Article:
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Published on January 31st, 2015 | by James Ayre

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WWF Earth Hour City Challenge 2015 Now Has Its 44 Finalist Cities

January 31st, 2015 by  


This year’s WWF Earth Hour City Challenge now has its finalists, as revealed in a recent press release from the organization. These 44 finalist cities, selected from all around the world, have been chosen due to their actions in building “a sustainable and safe energy future.”

2015 will mark the third year that WWF has awarded the “Earth Hour Capital” award to a city that’s demonstrated support for “sustainability” through its recent actions + commitments.

WWF Earth Hour

This year’s award will be presented at the National Earth Hour Capital Awards in Seoul, South Korea, on April 9th, 2015.

“Cities are leading the way toward a fair, climate-resilient future. While national governments have largely talked about solutions, real changes are being created everyday from the solar streetlamps to the clean transit systems of the world’s cities,” stated Carina Borgström-Hansson, Lead for WWF’s Earth Hour City Challenge.

The aim of the program is reportedly to spur action + support in cities around the world, with regard to the transition to a renewable energy–based future. With supposedly important climate talks coming up later this year in December, this program is looking to make an important statement this year through the awards process, according to WWF. (Considering the relative inertia of large governments and systems, and the incredibly difficult and growing issue of climate change and its associated effects, it’s an open question my mind whether these talks will accomplish anything of actual value. Other than news headlines I suppose….)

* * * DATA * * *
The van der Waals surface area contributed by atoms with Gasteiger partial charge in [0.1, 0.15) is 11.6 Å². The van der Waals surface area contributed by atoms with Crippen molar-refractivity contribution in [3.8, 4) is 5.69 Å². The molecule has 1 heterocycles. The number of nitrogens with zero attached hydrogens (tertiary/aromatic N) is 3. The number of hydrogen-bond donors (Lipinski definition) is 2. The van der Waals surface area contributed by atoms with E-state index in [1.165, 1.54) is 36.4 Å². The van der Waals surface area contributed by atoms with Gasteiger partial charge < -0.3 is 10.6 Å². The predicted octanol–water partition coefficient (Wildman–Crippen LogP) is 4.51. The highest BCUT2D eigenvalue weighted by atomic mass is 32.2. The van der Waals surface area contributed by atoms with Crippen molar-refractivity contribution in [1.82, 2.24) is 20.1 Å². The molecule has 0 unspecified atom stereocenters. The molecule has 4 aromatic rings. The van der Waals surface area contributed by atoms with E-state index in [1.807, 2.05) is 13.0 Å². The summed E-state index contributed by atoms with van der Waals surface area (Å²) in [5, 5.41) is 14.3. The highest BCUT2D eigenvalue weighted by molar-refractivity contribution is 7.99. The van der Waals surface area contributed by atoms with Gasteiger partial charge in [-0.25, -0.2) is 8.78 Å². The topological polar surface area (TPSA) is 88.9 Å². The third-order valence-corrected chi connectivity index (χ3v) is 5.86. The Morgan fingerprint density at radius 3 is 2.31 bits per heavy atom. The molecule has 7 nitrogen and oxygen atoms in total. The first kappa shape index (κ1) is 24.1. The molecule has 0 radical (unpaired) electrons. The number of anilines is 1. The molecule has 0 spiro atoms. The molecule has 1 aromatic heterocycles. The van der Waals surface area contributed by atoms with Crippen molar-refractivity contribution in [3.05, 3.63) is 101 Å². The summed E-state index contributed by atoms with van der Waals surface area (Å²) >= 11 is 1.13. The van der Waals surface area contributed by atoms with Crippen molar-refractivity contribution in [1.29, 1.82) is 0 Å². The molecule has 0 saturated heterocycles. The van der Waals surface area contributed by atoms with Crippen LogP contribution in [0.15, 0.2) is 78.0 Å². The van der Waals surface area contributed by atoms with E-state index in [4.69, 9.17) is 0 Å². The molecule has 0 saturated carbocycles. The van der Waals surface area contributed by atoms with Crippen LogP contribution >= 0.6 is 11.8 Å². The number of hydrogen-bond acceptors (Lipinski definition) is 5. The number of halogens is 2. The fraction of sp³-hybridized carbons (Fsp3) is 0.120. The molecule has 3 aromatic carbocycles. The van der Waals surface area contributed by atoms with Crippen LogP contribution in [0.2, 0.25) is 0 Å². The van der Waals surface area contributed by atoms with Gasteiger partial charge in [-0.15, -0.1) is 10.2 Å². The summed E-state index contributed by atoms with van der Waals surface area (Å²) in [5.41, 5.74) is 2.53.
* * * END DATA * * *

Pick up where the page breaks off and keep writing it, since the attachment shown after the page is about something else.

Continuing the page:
Those interested in voting for the cities that you think are doing well with regard to sustainability and renewables can do so at the organization’s website — for the next 8 weeks or so.

“Cities are innovation hotspots that are creating solutions to put the world on track for a climate-safe future. To help them succeed, we urgently need supporting action from policy-makers, businesses and financial institutions that are prepared to slam the door on fossil fuels and open it fully for a renewable future,” stated Borgström-Hansson.

“Cities are constantly finding new ways to tackle climate change and scale up their climate actions. Many of these actions are already showcased on ICLEI’s carbonn Climate Registry,” stated Gino Van Begin. “Through our partnership with WWF’s Earth Hour City Challenge, more cities have been inspired to set ambitious climate targets, report against these targets, and provide an excellent example of what is possible not only for other cities, but also for the global climate community.”

The 2014 winner was apparently Cape Town, South Africa — which was recognized for “demonstrating how low-carbon development and climate change mitigation can be accomplished while simultaneously addressing other development priorities.”

The 44 finalists listed below (representing 16 different countries) were selected from amongst 163 total entrants.

Here they are:

  • Brazil: Belo Horizonte, Rio de Janeiro, São Paulo
  • Canada: Edmonton, North Vancouver, Vancouver
  • Colombia: Bucaramanga, Monteria, Santiago de Cali
  • Finland: Espoo, Lahti, Tampere
  • France: Besançon, Nantes, Paris
  • India: Pune, Rajkot, Thane
  • Indonesia: Balikpapan, Jakarta, Semarang
  • Malaysia: Petaling Jaya, Shah Alam
  • Mexico: Puebla, Hermosillo, Toluca
  • Singapore: Singapore
  • South Africa: Johannesburg, Nelson Mandela Bay, Tshwane
  • South Korea: Changwon, Seoul, Wonju
  • Spain: A Coruña, Córdoba
  • Sweden: Eskilstuna, Gothenburg, Västerås
  • Thailand: Hatyai, Khon Kaen, Mapammarit
  • United States: Cleveland, Evanston, Seattle

Image Credit: WWF 
 


 


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About the Author

James Ayre's background is predominantly in geopolitics and history, but he has an obsessive interest in pretty much everything. After an early life spent in the Imperial Free City of Dortmund, James followed the river Ruhr to Cofbuokheim, where he attended the University of Astnide. And where he also briefly considered entering the coal mining business. He currently writes for a living, on a broad variety of subjects, ranging from science, to politics, to military history, to renewable energy.



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